Where should autonomous vehicle development go?
30 November 2018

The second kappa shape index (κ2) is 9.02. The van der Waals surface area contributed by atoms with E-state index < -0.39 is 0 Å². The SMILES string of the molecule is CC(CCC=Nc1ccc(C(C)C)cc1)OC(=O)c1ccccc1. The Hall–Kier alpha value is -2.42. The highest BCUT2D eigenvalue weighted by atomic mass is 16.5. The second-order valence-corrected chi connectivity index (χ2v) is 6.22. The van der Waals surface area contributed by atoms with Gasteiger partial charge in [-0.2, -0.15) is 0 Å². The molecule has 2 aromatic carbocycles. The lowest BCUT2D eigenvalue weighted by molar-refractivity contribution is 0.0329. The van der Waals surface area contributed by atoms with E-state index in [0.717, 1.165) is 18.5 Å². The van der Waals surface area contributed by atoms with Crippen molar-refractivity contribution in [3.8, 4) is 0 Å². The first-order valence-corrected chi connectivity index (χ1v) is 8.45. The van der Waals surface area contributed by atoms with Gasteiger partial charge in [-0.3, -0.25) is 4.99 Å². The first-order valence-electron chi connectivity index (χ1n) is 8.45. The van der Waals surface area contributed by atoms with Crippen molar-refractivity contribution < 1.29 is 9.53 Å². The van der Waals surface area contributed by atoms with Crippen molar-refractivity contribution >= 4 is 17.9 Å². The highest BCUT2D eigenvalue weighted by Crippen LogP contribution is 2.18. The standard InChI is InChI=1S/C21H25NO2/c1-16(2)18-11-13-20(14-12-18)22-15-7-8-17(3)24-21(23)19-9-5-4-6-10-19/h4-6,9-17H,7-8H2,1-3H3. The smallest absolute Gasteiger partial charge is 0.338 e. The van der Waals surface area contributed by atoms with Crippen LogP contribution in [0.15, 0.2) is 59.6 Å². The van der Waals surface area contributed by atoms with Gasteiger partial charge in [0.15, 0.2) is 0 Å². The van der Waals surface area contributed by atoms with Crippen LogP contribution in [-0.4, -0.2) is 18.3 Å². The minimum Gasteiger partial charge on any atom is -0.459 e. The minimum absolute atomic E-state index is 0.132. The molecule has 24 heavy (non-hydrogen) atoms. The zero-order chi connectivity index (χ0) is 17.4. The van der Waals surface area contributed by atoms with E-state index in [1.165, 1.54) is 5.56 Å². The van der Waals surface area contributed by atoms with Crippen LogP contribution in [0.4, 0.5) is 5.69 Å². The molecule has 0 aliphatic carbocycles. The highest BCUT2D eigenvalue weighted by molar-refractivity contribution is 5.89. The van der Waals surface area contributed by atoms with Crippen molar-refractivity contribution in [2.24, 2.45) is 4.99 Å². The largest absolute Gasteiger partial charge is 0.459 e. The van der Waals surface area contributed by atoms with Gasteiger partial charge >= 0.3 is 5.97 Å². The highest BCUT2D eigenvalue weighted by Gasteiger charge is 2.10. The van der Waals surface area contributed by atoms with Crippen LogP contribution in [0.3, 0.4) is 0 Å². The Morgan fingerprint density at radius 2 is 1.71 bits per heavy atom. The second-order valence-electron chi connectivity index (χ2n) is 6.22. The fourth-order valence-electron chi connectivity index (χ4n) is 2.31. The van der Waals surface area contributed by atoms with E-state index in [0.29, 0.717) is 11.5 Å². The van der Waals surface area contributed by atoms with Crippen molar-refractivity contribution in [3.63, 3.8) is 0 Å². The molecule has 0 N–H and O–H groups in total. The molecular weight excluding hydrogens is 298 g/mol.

30 November 2018 Countries across Europe are pitching to become leaders in autonomous technology, looking to attract outside investment to secure this position. Realistically, however, only one country can lead the way in the technology. Therefore, Autovista Group asked readers of its website and Daily News Brief email which country they felt deserved investment and would end up leading the way in driverless technology. The results were close, but leading the way was Germany with 26% of the vote. The country Is home to many of Europe’s leading automotive manufacturers, companies that will be taking advantage of the technology in future vehicles. Audi is already using level 3 autonomy in its A8 model. Germany has miles of autobahn and numerous testing tracks, plus leading technology companies based there. The German government is also very supportive of technology development in many fields. The United Kingdom came in second place, taking 22% of responses. The UK has been the most vocal about wanting to be a leader in the autonomous field, with one research program recently announcing that it had secured investment from four overseas businesses. Additionally, the government has been supportive, introducing an office for connected and autonomous vehicles, while a number of universities and testing institutions are leading the charge. Cities in the country are also embracing the opportunity for testing on their public roads. In third was the â€²other category, which garnered 17% of the poll. Comments in this section ranged from Turkey, the US and China to Malta, which one user felt would be the best place due to the small number of roads, and therefore the shorter time to get permission to test on them. Next was Hungary, which gathered 11% of the poll. The country has just opened a large research and development testing track for the use of autonomous vehicles, hoping to appeal to car manufacturers and other technology companies. The country is also collaborating with Austria and Slovenia on the development of the systems that can be used in vehicles and has allowed testing on public roads. With 8% of the vote was Russia and France, both large companies that are investing internally in the technology, while Norway and Finland both gathered 4%. France is home to Renault and PSA Group, a carmaker that announced last year that it plans to bring level 3 autonomous vehicles to market rather than skipping ahead to level 4 and 5. It is therefore surprising that the country polled so low. However, there is little discussion about investment by the government, although it did amend legislation earlier this year to allow testing on public roads. Italy and Spain, both included in the survey, gained no votes.